The context is critical

6th December 2002 at 00:00
James Sharp finds ideas for teaching primary art and considers the life and work of some famous artists

One of the biggest changes in art education in recent years has been the inclusion of critical studies at primary level. Teaching Art to Young Children 4-9 (Routledge Falmer pound;15.99) is a new edition of Rob Barnes's classic text, updated to reflect recent changes - most notably with a new chapter on digital imaging. In an expanded and thought-provoking chapter on using the work of famous artists, Barnes is dismissive of much critical study. The walls of UK primary schools are "not short of copies of Picasso portraits, Monet water gardens and Van Gogh sunflowers", he states mordantly.

Though acknowledging the tradition of students copying in order to learn from the Old Masters, Barnes argues that primary critical studies need to go beyond that, to become a springboard for children to make informed decisions about their own work. Teachers looking at famous artists need to avoid giving only "a few isolated facts about their lives"; they should encourage a higher order of questioning, about how the artists worked.

Barnes suggests the sort of questions teachers need to elicit, giving a sample project in which the brushwork of Picasso and Monet is studied and contrasted. His book is valuable because it is theoretical as well as practical.

The Questions Dictionary of Art (Questions Publishing pound;15.99), also by Rob Barnes, is a useful keystone for any art co-ordinator's library, aimed directly at the classroom. Everything is clearly explained and illustrated, from Abstract Expressionism to wood engraving, and the vocabulary and concepts involved in teaching art. The book is designed to be photocopied for making A5-sized display cards.

In the World of Display series, three new titles are offered (Folens, pound;12.99 each). Art in Focus, by Hilary Ansell, demonstrates how to use photography as a stimulus for artwork, while in Art for All Seasons Marilyn Barnes explores how different seasonal events can provide a starting point. Both are useful reference books and some of the pupils' work featured in them is wonderful. Moira Andrew's Tell Me a Tale is even more on the button, designed to relate to the National Literacy Framework's requirements for studying traditional tales. Ten stories from around the world are accompanied by ideas for literacy activities and artwork.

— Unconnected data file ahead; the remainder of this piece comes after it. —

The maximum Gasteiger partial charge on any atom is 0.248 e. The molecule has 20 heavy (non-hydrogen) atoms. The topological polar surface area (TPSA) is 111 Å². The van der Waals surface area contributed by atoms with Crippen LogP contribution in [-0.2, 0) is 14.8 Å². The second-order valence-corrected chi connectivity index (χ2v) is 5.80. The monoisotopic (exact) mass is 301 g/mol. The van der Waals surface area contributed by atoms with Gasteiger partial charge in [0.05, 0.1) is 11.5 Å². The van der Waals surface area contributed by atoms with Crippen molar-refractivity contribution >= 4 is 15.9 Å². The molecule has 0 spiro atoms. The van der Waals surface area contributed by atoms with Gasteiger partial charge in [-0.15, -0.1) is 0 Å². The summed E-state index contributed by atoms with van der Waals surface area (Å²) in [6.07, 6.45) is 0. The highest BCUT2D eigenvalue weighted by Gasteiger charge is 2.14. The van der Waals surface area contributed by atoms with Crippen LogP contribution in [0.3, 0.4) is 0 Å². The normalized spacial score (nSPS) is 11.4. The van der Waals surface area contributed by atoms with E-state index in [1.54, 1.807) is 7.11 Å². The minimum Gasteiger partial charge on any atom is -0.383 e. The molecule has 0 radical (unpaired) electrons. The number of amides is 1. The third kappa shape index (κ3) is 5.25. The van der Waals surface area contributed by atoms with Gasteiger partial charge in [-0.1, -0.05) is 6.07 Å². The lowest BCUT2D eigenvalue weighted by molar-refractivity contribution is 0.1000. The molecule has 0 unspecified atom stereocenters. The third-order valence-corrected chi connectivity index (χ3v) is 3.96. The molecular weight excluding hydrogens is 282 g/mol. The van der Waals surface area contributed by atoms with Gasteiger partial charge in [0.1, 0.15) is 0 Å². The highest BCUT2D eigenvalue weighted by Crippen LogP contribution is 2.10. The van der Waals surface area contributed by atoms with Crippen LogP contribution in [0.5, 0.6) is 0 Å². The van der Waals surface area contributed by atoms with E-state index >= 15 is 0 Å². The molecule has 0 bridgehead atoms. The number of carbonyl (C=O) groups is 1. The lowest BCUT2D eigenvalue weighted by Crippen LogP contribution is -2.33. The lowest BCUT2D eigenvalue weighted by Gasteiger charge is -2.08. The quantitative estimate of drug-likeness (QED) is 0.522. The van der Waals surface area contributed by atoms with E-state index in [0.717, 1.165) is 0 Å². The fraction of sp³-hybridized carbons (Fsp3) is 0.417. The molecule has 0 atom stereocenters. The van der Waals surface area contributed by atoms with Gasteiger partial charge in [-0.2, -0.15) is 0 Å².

Sometimes you need inspiration. For a wide range of artists, including Gauguin, Matisse, Rembrandt, Kandinsky and Barbara Hepworth, new books in The Life and Work series (Heinemann, pound;8.99 each) offer it. They explain how events in the artist's life and in the wider world influenced their work. Hepworth is particularly well served by Jayne Woodhouse, with carefully chosen photos illustrating how her work was inspired by growing up in the Yorkshire countryside. Pupils are helped to see how the birth of her children and the work of contemporaries such as Henry Moore contributed to the making of one of this country's most important artists.

Overall, the texts are well supported by excellent reproductions, with timelines showing key events, and extensive glossaries to introduce important concepts, movements and techniques. Key stage 2 teachers will also find them useful, if only for the photographs. The series is also published in a Big Book format to fit in with the requirements of the literacy hour at KS1.

Artists in Their World series from Franklin Watts (pound;12.99 each) is clearly aimed at upper KS2, with much to aid critical interpretation. The 16 titles cover artists such as Cezanne, Chagall, Klee, Hopper and Jackson Pollock. These beautifully produced books enable students to research the artists quite comprehensively. Biographical detail is linked to artistic development and well documented by photographs, extracts from letters and diaries, and excellent reproductions of their work. Each book has a chapter examining the artist's influence on the world of art.

The books do not shy away from using artistic terminology or challenging works of art (Jude Weldon's book on Matisse features several nudes and odalisque paintings). The text will challenge able pupils, while the captions require an understanding of composition.

The Lifetimes books on Picasso, by Liz Gogerly, and Van Gogh, by Clare Bevan (Belitha Press, pound;10.99) are also aimed at KS2. There are no photos or reproductions, but each chapter has a small section describing the artist's work in historical context.

James Sharp is art co-ordinator at Elmhurst Primary School, Hackney

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